The list is long and distinguished. You don't have to have waves and frequencies etc, but you can certainly get about and about to produce survey maps of 3D scalar and vector fields. Or failing that have search algorithms that target acquire.

Cheers, Mike.

I have made this letter longer than usual because I lack the time to make it shorter. Blaise Pascal

AgentB
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RE: The list is long and

Quote:

The list is long and distinguished. You don't have to have waves and frequencies etc, but you can certainly get about and about to produce survey maps of 3D scalar and vector fields. Or failing that have search algorithms that target acquire.

Thanks Mike and Odysseus, only at E@H can we see applied the scientific method to get from pulsars, the densest of all matter to wombats, the densest or all marsupials!

Again a few days thinking about dispersion...you mentioned here is a delay induced that is frequency dependent.

Is that delay caused by the photons travelling further - as they have not travelled a straight(er) line? Or does the interaction itself also take time and so cause the delay when the photon and electron exchange pleasantries?

I was not clear if the frequency would change as a result of an interaction, i expected it should. So not only delayed, the frequency has changed ?

Mike Hewson
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RE: RE: The list is long

Quote:
Quote:

The list is long and distinguished. You don't have to have waves and frequencies etc, but you can certainly get about and about to produce survey maps of 3D scalar and vector fields. Or failing that have search algorithms that target acquire.

Thanks Mike and Odysseus, only at E@H can we see applied the scientific method to get from pulsars, the densest of all matter to wombats, the densest or all marsupials!

Again a few days thinking about dispersion...you mentioned here is a delay induced that is frequency dependent.

Is that delay caused by the photons travelling further - as they have not travelled a straight(er) line? Or does the interaction itself also take time and so cause the delay when the photon and electron exchange pleasantries?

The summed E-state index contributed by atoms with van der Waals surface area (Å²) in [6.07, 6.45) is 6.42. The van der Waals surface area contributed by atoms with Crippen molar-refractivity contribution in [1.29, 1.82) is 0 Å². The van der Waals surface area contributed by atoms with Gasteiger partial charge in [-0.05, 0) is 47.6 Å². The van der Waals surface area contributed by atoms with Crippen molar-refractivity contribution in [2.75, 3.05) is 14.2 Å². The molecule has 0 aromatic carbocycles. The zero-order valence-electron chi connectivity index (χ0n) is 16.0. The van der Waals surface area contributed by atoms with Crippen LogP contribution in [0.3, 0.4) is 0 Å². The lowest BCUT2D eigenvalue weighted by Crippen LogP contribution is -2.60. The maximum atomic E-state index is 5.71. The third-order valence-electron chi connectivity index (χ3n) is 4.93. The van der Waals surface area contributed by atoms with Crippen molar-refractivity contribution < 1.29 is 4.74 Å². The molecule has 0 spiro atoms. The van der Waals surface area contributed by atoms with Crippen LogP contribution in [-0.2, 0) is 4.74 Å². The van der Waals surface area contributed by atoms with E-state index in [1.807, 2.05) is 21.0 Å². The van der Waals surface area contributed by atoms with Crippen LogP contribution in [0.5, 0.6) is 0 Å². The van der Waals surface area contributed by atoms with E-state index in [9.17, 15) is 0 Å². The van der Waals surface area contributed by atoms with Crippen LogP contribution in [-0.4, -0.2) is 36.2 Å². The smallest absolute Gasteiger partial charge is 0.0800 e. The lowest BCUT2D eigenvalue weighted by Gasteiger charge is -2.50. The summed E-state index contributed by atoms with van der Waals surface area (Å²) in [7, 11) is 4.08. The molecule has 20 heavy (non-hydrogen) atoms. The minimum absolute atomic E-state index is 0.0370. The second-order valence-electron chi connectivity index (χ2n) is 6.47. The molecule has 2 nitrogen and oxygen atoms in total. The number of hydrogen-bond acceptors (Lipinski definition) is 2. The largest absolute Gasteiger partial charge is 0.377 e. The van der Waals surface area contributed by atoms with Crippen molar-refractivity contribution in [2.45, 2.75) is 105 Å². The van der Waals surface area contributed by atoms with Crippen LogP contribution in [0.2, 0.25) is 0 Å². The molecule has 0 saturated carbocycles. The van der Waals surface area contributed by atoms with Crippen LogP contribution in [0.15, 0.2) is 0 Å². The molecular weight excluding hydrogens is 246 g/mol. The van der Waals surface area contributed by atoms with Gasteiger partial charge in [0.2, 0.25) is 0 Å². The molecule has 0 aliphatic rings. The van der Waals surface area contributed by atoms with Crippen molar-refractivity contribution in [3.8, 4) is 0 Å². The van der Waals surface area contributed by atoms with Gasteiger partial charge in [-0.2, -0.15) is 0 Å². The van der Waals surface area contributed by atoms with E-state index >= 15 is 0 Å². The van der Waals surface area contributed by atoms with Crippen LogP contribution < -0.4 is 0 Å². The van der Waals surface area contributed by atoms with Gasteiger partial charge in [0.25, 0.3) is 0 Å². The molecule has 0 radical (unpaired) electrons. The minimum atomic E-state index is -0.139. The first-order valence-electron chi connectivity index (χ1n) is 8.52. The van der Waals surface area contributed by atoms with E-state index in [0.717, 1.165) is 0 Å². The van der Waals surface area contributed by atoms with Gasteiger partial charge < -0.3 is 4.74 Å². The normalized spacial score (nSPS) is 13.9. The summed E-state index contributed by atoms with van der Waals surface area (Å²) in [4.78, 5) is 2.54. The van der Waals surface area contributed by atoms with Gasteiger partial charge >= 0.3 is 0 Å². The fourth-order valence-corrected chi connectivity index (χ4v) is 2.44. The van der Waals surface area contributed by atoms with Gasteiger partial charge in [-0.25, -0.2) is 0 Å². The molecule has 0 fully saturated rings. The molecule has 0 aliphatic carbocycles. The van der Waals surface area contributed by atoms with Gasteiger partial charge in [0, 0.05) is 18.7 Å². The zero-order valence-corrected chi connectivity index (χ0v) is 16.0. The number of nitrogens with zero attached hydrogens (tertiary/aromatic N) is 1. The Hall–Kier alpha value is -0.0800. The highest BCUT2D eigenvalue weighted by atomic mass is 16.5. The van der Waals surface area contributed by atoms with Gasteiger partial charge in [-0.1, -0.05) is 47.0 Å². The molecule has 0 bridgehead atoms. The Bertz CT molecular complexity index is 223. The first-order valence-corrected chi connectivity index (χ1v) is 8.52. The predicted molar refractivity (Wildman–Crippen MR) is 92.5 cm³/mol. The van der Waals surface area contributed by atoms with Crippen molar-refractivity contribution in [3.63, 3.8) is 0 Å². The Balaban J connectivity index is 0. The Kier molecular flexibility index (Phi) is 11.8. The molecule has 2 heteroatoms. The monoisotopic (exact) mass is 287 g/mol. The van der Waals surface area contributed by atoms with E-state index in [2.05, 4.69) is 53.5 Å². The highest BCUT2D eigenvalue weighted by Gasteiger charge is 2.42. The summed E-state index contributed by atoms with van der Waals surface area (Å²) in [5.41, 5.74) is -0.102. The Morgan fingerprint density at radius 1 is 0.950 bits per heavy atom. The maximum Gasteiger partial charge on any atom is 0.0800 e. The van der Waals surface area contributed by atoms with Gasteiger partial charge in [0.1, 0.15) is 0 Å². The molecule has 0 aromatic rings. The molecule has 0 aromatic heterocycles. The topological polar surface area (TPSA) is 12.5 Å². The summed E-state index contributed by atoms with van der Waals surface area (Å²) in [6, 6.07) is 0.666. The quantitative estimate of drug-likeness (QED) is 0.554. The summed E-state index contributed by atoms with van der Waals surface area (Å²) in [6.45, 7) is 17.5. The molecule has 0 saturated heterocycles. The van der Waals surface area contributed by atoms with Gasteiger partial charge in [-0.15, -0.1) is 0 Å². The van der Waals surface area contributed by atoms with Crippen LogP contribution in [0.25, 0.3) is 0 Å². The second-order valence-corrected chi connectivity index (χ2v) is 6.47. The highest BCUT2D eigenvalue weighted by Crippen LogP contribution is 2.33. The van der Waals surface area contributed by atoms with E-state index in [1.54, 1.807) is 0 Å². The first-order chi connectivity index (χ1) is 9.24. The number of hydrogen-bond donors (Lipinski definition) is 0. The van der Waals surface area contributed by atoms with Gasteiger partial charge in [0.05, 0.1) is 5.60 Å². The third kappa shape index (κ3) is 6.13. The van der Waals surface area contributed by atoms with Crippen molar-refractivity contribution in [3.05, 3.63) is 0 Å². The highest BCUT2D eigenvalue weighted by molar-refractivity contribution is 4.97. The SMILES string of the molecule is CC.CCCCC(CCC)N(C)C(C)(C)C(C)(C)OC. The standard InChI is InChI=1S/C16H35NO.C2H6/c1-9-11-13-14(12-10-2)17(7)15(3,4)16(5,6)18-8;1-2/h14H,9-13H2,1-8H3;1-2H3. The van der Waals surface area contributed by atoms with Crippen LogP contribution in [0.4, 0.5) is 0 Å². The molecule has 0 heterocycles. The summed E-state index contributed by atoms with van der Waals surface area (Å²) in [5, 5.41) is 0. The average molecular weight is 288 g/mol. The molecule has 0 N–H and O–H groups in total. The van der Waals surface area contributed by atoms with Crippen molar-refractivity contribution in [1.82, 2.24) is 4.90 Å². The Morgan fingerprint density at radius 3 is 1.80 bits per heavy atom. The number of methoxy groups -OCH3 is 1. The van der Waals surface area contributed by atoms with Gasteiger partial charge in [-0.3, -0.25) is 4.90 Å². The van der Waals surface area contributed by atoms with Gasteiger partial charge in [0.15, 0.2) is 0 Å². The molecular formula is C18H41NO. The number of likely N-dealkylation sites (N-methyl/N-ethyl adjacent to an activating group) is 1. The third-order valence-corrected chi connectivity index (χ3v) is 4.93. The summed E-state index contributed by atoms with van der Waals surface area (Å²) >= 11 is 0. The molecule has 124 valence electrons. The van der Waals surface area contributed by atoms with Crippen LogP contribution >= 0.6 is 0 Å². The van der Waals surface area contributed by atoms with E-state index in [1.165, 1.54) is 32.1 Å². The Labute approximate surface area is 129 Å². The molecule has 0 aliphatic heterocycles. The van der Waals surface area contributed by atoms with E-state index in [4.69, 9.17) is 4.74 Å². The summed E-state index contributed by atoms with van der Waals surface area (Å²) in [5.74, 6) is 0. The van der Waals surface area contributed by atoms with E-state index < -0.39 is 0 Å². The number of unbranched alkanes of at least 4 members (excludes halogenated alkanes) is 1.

I was not clear if the frequency would change as a result of an interaction, i expected it should. So not only delayed, the frequency has changed ?


Well ..... strictly speaking it's the frequency dependence of group velocity and this is ultimately the quantum mechanical bit applying to large numbers of quanta. That is, how does the cold plasma ( containing ions but not with much energy ) change the refractive index of the medium compared to vacuum ? So I am havering somewhat as to whether you call that a particle or wave aspect. I have been a bit remiss in trying to approximate by presenting the classical cut-down version which has holes in it - that you have found ! The issue with QM is that you are summating possible histories of photons, and thus include those where the photon sails through unaffected mixed in with those where it is interrupted. The nett effect may be interpreted in a classical sense as a delay at a given frequency .....

ASIDE : There's a thing called the plasma frequency which is the 'natural mode' of oscillation of the plasma all on it's lonesome. If you try to fire in radio waves then the plasma will absorb that which is below the plasma frequency and allow passage if greater, with less retardation the higher the signal frequency. We are are dealing with pulsar signals in the MHz range with plasma frequencies in the KHz.

Cheers, Mike.

I have made this letter longer than usual because I lack the time to make it shorter. Blaise Pascal